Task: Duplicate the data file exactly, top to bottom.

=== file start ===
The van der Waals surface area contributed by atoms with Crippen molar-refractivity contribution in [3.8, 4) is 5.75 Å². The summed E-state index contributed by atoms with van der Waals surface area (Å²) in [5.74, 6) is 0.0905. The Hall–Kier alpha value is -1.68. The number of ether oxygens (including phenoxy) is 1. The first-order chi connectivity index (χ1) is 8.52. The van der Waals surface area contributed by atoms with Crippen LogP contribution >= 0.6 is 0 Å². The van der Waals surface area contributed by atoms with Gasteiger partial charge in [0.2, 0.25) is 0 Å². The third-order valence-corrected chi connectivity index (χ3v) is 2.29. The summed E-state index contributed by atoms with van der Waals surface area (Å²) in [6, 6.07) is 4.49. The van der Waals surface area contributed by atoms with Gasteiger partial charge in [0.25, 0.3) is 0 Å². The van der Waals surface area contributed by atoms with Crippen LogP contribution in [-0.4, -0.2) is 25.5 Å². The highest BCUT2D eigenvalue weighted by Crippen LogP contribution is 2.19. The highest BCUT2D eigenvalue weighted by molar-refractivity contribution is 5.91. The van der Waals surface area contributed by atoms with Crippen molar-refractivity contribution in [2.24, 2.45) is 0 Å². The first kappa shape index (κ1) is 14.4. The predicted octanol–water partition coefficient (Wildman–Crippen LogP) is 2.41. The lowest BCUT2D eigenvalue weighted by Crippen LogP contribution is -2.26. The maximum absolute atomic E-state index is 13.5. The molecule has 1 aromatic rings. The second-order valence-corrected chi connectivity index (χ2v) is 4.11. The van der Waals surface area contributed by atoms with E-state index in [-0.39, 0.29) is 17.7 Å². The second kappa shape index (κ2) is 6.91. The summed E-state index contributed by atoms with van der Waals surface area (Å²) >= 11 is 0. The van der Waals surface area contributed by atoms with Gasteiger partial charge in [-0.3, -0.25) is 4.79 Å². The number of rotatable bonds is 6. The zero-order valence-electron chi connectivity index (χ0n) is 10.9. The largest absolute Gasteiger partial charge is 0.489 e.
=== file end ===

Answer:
The van der Waals surface area contributed by atoms with Crippen molar-refractivity contribution in [3.8, 4) is 5.75 Å². The summed E-state index contributed by atoms with van der Waals surface area (Å²) in [5.74, 6) is 0.0905. The Hall–Kier alpha value is -1.68. The number of ether oxygens (including phenoxy) is 1. The first-order chi connectivity index (χ1) is 8.52. The van der Waals surface area contributed by atoms with Crippen LogP contribution >= 0.6 is 0 Å². The van der Waals surface area contributed by atoms with Gasteiger partial charge in [0.2, 0.25) is 0 Å². The third-order valence-corrected chi connectivity index (χ3v) is 2.29. The summed E-state index contributed by atoms with van der Waals surface area (Å²) in [6, 6.07) is 4.49. The van der Waals surface area contributed by atoms with Gasteiger partial charge in [0.25, 0.3) is 0 Å². The van der Waals surface area contributed by atoms with Crippen LogP contribution in [-0.4, -0.2) is 25.5 Å². The highest BCUT2D eigenvalue weighted by Crippen LogP contribution is 2.19. The highest BCUT2D eigenvalue weighted by molar-refractivity contribution is 5.91. The van der Waals surface area contributed by atoms with Crippen molar-refractivity contribution in [2.24, 2.45) is 0 Å². The first kappa shape index (κ1) is 14.4. The predicted octanol–water partition coefficient (Wildman–Crippen LogP) is 2.41. The lowest BCUT2D eigenvalue weighted by Crippen LogP contribution is -2.26. The maximum absolute atomic E-state index is 13.5. The molecule has 1 aromatic rings. The second-order valence-corrected chi connectivity index (χ2v) is 4.11. The van der Waals surface area contributed by atoms with E-state index in [-0.39, 0.29) is 17.7 Å². The second kappa shape index (κ2) is 6.91. The summed E-state index contributed by atoms with van der Waals surface area (Å²) >= 11 is 0. The van der Waals surface area contributed by atoms with Gasteiger partial charge in [-0.3, -0.25) is 4.79 Å². The number of rotatable bonds is 6. The zero-order valence-electron chi connectivity index (χ0n) is 10.9. The largest absolute Gasteiger partial charge is 0.489 e.